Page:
|Lowest Recommended Age:||Mature High Schooler|
|Profanity:||Strong language, vulgar joke|
|Nudity/Sex:||Non-graphic sexual situation involving loving, married couple|
|Alcohol/Drugs:||References to drug use|
|Violence/Scariness:||Characters in peril, some killed, gory violence|
|Diversity Issues:||Strong, brave black and female characters|
|Movie Release Date:||2002|
Even an outstanding cast, some good special effects, and an intriguing idea from a first-rate writer can’t save this sci-fi thriller from a poor script and unimaginative direction. The studio’s lack of confidence and its troubled history is evident in its long-delayed release and obvious cuts to take it from an R to a PG-13.
Gary Sinise, who also co-produced, plays Spencer Olham, a brilliant scientist who has created a devastating weapon to be used in a war against genetically superior aliens. After a romantic weekend in the country with his beautiful doctor wife, Maya (Madeleine Stowe), and on the night he is to greet the head of the global government (Lindsay Crouse).
But an inspector named Hathaway (Vincent D’Onofrio) tells Olham that the plans have changed. Hathaway has intercepted an alien message showing that Olham has been killed and replaced by an alien cyborg construction that so perfectly replicates Olham’s memories and thoughts that even he does not know that he is no longer alive and himself.
If this sounds vaguely like “Blade Runner,” that is because both are based on stories by pioneering visionary sci-fi author Philip K. Dick. Like “Blade Runner,” this story envisions a world in which identity is so blurred that even we do not know who we are.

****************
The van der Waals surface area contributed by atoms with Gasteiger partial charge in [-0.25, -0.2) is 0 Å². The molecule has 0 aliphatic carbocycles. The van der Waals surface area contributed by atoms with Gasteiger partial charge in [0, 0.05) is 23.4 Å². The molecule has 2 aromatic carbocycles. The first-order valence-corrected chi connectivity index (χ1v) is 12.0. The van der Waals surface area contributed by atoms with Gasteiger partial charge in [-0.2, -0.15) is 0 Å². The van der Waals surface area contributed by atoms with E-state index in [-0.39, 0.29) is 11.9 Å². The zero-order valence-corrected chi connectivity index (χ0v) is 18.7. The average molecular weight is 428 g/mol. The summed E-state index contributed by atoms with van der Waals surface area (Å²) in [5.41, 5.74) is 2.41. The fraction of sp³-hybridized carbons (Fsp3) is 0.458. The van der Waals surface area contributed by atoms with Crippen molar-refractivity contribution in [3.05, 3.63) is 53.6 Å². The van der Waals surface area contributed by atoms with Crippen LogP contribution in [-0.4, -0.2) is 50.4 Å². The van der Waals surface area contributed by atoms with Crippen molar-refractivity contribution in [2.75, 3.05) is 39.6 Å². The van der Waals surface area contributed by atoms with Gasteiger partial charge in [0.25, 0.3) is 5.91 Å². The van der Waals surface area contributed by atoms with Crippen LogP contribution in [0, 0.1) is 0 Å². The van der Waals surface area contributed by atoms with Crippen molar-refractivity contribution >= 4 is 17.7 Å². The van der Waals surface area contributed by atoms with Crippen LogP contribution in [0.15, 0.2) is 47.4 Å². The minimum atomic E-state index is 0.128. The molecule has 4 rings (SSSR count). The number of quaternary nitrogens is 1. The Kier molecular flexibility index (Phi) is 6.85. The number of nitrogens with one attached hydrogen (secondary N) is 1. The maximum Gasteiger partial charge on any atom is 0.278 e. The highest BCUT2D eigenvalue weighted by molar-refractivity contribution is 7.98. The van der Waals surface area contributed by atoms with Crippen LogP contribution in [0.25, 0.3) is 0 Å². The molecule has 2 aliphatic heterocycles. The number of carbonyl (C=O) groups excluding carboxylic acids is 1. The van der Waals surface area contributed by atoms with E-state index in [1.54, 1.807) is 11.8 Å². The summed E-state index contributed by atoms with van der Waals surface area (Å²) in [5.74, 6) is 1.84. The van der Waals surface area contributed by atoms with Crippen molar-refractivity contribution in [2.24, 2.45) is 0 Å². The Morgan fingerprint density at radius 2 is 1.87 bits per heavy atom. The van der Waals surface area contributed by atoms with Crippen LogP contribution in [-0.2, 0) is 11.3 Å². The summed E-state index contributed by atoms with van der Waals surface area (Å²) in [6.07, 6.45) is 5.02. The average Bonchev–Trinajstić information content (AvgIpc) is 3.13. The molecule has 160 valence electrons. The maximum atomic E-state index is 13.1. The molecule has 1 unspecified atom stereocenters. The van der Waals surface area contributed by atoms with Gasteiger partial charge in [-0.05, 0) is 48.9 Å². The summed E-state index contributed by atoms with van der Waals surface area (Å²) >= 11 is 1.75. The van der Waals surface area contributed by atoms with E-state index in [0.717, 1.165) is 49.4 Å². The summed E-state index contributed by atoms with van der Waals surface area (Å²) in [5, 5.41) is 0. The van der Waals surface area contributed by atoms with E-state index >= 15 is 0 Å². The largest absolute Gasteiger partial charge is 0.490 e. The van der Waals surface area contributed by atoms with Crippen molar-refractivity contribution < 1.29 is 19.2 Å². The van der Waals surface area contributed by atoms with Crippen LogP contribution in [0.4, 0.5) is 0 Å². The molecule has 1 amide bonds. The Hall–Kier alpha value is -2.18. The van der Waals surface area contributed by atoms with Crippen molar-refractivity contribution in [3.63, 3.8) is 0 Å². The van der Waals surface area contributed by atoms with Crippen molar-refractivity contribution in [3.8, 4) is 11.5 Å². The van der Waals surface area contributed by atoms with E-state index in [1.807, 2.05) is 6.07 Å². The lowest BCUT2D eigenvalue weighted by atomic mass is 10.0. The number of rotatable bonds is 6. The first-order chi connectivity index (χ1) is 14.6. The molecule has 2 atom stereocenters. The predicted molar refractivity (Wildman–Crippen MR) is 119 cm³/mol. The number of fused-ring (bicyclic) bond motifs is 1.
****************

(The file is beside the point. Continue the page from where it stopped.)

Unfortunately, though it tries to impersonate a much better movie, its ideas are lost among pedestrian chase scenes, and even a twist at the end cannot make it compelling.
Parents should know that the movie has peril and intense violence, including injury and death for key characters, including parents of young children. We see injured people, including battle victims and a young girl. Characters use strong language. A character is drugged, which makes him hallucinate. There is a very mild sexual situation involving a loving married couple and a brief non-explicit shot of a nursing mother.
Early in the movie, Olham quotes Einstein’s famous comment that “Only two things are infinite, the universe and human stupidity, and I’m not sure about the former.” Olham is referring to the human capacity to create weapons of mass destruction and mentions J. Robert Oppenheimer, who helped create the bomb that ended the war and demolished the two Japanese cities and tens of thousands of civilians. Families who see this movie might want to learn more about Oppenheimer and his trial for treason and discuss some of the conflicts scientists face.
Families who enjoy this movie will also enjoy the vastly superior Blade Runner – The Director’s Cut and may also enjoy other dystopic visions of the future from “Metropolis” to “Judge Dredd.”